WASHINGTON – Fewer Americans than forecast filed first-time claims for unemployment insurance payments last week, reflecting the volatility of applications during the annual auto-plant retooling period.

Applications for jobless benefits decreased by 26,000 in the week ended July 7 to 350,000, the fewest since March 2008, Labor Department figures showed Thursday. Economists forecast 372,000 claims, according to the median estimate in a Bloomberg News survey. Last week’s distortion is likely to unwind slowly over coming weeks, a Labor Department spokesman said.

Automakers including Chrysler, Ford and Nissan are keeping more plants than normal open during this time of year to fulfill demand and replenish inventories. For that reason, it may take time to determine if the labor market is making any progress.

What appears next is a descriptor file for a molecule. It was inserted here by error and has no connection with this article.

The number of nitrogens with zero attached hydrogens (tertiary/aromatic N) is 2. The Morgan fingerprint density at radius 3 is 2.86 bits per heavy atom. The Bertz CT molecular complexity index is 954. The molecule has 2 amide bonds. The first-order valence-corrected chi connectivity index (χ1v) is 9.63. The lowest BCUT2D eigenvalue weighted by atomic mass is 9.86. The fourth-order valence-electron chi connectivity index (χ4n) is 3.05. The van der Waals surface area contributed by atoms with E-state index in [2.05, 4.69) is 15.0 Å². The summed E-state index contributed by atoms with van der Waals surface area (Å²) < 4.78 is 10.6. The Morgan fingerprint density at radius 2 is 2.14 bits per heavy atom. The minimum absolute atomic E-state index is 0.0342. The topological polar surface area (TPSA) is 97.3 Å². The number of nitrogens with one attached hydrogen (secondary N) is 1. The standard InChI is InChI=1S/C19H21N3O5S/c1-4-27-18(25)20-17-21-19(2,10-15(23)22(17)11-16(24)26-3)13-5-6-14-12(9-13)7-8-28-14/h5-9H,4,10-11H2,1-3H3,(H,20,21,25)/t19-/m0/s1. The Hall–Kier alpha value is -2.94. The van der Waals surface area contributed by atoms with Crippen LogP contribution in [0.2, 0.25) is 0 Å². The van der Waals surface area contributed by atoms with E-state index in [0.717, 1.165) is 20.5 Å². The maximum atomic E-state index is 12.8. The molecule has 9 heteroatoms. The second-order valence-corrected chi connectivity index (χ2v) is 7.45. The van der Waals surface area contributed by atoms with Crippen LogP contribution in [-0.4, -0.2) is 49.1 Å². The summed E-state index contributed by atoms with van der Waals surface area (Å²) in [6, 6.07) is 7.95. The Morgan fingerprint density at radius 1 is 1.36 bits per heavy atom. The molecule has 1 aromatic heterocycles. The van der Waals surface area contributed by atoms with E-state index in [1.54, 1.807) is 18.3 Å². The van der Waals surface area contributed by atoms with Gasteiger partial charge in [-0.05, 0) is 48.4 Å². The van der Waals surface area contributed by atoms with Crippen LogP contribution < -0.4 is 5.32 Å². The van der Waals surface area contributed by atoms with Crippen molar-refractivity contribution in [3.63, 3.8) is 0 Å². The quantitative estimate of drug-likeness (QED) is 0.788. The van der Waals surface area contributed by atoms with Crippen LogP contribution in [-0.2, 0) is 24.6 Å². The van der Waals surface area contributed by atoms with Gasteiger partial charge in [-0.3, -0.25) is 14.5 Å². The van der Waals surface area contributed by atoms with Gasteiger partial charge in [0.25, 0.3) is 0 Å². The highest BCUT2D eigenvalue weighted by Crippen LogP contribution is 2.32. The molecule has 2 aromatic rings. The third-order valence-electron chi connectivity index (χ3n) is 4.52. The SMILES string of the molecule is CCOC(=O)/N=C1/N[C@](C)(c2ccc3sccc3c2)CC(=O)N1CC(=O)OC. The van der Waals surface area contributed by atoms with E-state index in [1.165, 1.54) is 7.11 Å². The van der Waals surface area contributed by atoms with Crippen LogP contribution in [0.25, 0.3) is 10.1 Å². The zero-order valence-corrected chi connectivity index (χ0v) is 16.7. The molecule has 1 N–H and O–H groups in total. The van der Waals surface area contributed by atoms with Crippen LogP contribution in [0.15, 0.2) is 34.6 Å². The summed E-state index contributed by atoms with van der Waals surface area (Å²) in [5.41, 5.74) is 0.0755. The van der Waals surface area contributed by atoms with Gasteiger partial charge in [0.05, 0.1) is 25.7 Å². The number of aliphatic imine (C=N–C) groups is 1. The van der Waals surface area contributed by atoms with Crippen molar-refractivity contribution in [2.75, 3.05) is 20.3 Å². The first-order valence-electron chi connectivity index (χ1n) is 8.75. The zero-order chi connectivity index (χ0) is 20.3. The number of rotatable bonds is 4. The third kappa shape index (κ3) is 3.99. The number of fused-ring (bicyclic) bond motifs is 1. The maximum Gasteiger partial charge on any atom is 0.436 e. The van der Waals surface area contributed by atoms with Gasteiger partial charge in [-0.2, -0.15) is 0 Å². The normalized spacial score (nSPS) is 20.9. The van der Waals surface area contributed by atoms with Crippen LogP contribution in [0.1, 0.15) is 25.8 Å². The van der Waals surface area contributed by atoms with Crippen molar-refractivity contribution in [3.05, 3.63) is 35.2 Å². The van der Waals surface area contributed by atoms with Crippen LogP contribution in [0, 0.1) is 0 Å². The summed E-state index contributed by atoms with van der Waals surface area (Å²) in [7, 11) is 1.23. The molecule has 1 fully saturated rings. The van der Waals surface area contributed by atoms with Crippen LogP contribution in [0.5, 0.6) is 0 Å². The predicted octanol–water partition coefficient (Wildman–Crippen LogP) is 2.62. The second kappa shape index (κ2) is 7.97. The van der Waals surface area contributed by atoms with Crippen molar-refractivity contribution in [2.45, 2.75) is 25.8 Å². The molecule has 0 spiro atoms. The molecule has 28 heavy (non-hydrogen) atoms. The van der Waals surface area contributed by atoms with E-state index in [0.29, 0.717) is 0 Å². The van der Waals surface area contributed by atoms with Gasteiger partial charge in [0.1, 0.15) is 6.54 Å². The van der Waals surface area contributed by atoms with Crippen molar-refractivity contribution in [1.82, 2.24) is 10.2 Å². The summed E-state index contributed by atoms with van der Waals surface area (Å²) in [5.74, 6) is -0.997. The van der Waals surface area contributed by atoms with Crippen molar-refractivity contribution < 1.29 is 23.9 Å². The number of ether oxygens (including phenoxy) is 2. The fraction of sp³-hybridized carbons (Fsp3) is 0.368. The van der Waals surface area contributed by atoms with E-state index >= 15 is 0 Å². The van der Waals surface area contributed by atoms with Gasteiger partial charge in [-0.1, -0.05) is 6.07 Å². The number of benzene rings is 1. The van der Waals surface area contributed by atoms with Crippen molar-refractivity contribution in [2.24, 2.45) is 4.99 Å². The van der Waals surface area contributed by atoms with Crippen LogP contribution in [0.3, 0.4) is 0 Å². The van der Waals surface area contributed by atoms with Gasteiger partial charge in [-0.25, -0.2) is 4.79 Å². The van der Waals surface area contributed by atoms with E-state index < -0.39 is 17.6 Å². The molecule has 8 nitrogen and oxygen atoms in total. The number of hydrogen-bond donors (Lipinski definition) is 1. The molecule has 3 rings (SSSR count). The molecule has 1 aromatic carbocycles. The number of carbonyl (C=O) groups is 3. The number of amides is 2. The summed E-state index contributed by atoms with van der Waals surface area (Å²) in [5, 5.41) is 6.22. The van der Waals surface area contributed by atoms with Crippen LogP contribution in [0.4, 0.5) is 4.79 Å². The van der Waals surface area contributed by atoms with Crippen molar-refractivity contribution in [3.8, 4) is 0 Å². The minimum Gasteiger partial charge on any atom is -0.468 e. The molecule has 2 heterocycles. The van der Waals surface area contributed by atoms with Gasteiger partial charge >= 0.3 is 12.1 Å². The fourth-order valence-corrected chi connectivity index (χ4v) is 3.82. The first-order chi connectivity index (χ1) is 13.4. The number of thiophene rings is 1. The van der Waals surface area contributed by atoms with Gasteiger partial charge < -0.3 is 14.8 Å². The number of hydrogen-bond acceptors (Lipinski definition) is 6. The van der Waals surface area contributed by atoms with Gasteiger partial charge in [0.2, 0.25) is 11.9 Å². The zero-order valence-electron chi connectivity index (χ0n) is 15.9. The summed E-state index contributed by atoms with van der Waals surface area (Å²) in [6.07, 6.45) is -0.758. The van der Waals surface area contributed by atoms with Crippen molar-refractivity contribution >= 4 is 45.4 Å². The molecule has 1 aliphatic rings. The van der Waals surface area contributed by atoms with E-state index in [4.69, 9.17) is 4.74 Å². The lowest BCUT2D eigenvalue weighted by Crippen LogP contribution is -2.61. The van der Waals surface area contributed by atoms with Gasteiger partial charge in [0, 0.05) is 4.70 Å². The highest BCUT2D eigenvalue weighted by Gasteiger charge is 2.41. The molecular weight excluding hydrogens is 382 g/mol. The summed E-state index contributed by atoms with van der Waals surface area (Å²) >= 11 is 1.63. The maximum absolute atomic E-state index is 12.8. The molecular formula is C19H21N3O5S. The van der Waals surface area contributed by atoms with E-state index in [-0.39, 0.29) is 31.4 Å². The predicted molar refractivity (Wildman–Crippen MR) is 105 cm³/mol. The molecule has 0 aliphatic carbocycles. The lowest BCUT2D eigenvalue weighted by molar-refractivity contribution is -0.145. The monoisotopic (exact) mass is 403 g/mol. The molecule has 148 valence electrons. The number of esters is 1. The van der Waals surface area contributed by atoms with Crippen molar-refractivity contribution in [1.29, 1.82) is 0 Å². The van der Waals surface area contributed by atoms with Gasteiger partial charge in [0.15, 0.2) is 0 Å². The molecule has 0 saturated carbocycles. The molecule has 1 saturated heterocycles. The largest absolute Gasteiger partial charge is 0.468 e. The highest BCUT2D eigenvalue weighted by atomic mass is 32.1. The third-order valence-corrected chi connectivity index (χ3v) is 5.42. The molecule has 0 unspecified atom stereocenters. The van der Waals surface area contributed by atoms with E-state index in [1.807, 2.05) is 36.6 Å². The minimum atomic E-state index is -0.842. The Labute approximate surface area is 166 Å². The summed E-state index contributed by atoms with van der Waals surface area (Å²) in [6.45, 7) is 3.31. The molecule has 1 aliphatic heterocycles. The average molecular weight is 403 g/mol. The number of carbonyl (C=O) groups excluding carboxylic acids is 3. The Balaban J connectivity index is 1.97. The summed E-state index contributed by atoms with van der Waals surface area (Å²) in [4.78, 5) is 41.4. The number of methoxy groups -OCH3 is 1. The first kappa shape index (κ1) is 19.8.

Chrysler announced May 2 that three U.S. plants would skip normally scheduled two-week midyear shutdowns to meet increased demand. Factories in Detroit and Belvidere, Ill., and a parts factory in Toledo, Ohio, are staying open. Two more plants are shutting for one week instead of two, according to Auburn Hills, Mich.-based Chrysler.

Dearborn, Mich.-based Ford said May 8 it would boost production by about 40,000 vehicles by idling 13 plants for one week instead of two as part of the company’s annual summer shutdown.

Nissan is also among automakers averting shutdowns. The Yokohama, Japan-based automaker plans to boost hours, add shifts or increase payrolls at plants in Tennessee and Mississippi, “to really have the supply catch up with demand,” Bill Krueger, Nissan’s vice chairman of the Americas, said in a July 6 telephone interview.